1. I think you can judge a game from first impressions. When you interview at a job or graduate school, do you not form ideas and impressions from the time you are there? Are you not able to tell people those impressions, and say to them that you would not go there if you had another choice?

      For example. I've heard many people apply to Columbia for graduate school. When they arrive for interviews, they were treated very rudly and a few of them were seriously mistreated by other students/faculty. Based on their first impressions, some of them have warned me not to apply. They weren't reviewing the school, and yet they told me not to "buy it". You can make judgment calls on first impressions, but I do want to say, I do wish The Secret World the very best. The team working on it seems very enthusiastic and creative, and I hope for the MMO genre's sake there is more choice for people than one MMO.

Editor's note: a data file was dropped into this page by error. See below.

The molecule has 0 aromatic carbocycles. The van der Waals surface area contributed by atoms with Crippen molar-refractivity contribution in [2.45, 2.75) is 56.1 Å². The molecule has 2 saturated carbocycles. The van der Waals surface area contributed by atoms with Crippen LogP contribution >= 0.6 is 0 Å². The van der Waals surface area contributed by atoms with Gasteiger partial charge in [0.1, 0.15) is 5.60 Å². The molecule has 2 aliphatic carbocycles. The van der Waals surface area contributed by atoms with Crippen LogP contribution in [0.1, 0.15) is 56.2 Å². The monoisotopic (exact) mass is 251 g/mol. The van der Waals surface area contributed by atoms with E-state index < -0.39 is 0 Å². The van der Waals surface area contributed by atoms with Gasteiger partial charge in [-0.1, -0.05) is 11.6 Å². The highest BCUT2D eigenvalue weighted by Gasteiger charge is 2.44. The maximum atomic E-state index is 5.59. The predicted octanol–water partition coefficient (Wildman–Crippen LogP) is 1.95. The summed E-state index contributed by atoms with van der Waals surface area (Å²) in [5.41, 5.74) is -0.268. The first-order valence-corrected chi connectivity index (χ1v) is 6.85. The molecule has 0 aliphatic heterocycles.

Finally, I'm not a reviewer of The Secret World, thus your last statement does not apply to me. I'm not a reviewer, so in fact, I can let it (as in my bias) happen. As the lead author to a Guild Wars 2 centered blog, devoting 10-15 hours a week writing, reading, and researching, do you really think the author can be unbiased? Try it some time, I would be lying to you, if I said I had no bias.